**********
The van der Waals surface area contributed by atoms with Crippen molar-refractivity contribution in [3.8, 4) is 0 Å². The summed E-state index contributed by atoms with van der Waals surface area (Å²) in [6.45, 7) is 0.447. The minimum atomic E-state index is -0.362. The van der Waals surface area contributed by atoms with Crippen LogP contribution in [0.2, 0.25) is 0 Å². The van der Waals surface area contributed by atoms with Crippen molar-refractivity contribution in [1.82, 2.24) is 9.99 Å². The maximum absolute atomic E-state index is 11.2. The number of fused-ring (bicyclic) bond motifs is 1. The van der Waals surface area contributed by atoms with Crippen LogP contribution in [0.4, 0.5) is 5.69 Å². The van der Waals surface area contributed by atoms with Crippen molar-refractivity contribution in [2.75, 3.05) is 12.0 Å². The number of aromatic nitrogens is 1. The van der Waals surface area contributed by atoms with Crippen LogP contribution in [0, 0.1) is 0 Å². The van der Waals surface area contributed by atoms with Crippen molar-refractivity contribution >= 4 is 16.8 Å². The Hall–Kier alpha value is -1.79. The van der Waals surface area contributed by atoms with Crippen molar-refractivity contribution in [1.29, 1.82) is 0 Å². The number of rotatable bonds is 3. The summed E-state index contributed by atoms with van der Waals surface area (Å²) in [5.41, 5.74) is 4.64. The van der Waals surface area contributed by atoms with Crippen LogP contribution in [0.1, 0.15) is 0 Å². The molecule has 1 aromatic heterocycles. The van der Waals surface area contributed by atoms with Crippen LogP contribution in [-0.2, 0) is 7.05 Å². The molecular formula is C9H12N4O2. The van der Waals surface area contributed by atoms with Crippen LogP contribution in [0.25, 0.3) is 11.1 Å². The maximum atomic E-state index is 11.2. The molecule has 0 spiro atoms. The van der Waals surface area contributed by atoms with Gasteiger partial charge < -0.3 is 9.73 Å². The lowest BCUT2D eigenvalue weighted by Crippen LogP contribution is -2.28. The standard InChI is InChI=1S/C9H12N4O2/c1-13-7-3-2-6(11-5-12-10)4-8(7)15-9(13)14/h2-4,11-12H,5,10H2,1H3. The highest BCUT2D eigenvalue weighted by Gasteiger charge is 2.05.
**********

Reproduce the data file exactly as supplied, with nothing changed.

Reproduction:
The van der Waals surface area contributed by atoms with Crippen molar-refractivity contribution in [3.8, 4) is 0 Å². The summed E-state index contributed by atoms with van der Waals surface area (Å²) in [6.45, 7) is 0.447. The minimum atomic E-state index is -0.362. The van der Waals surface area contributed by atoms with Crippen LogP contribution in [0.2, 0.25) is 0 Å². The van der Waals surface area contributed by atoms with Crippen molar-refractivity contribution in [1.82, 2.24) is 9.99 Å². The maximum absolute atomic E-state index is 11.2. The number of fused-ring (bicyclic) bond motifs is 1. The van der Waals surface area contributed by atoms with Crippen LogP contribution in [0.4, 0.5) is 5.69 Å². The van der Waals surface area contributed by atoms with Crippen molar-refractivity contribution in [2.75, 3.05) is 12.0 Å². The number of aromatic nitrogens is 1. The van der Waals surface area contributed by atoms with Crippen LogP contribution in [0, 0.1) is 0 Å². The van der Waals surface area contributed by atoms with Crippen molar-refractivity contribution >= 4 is 16.8 Å². The Hall–Kier alpha value is -1.79. The van der Waals surface area contributed by atoms with Crippen molar-refractivity contribution in [1.29, 1.82) is 0 Å². The number of rotatable bonds is 3. The summed E-state index contributed by atoms with van der Waals surface area (Å²) in [5.41, 5.74) is 4.64. The van der Waals surface area contributed by atoms with Crippen LogP contribution in [0.1, 0.15) is 0 Å². The molecule has 1 aromatic heterocycles. The van der Waals surface area contributed by atoms with Crippen LogP contribution in [-0.2, 0) is 7.05 Å². The molecular formula is C9H12N4O2. The van der Waals surface area contributed by atoms with Crippen LogP contribution in [0.25, 0.3) is 11.1 Å². The maximum atomic E-state index is 11.2. The molecule has 0 spiro atoms. The van der Waals surface area contributed by atoms with Gasteiger partial charge < -0.3 is 9.73 Å². The lowest BCUT2D eigenvalue weighted by Crippen LogP contribution is -2.28. The standard InChI is InChI=1S/C9H12N4O2/c1-13-7-3-2-6(11-5-12-10)4-8(7)15-9(13)14/h2-4,11-12H,5,10H2,1H3. The highest BCUT2D eigenvalue weighted by Gasteiger charge is 2.05.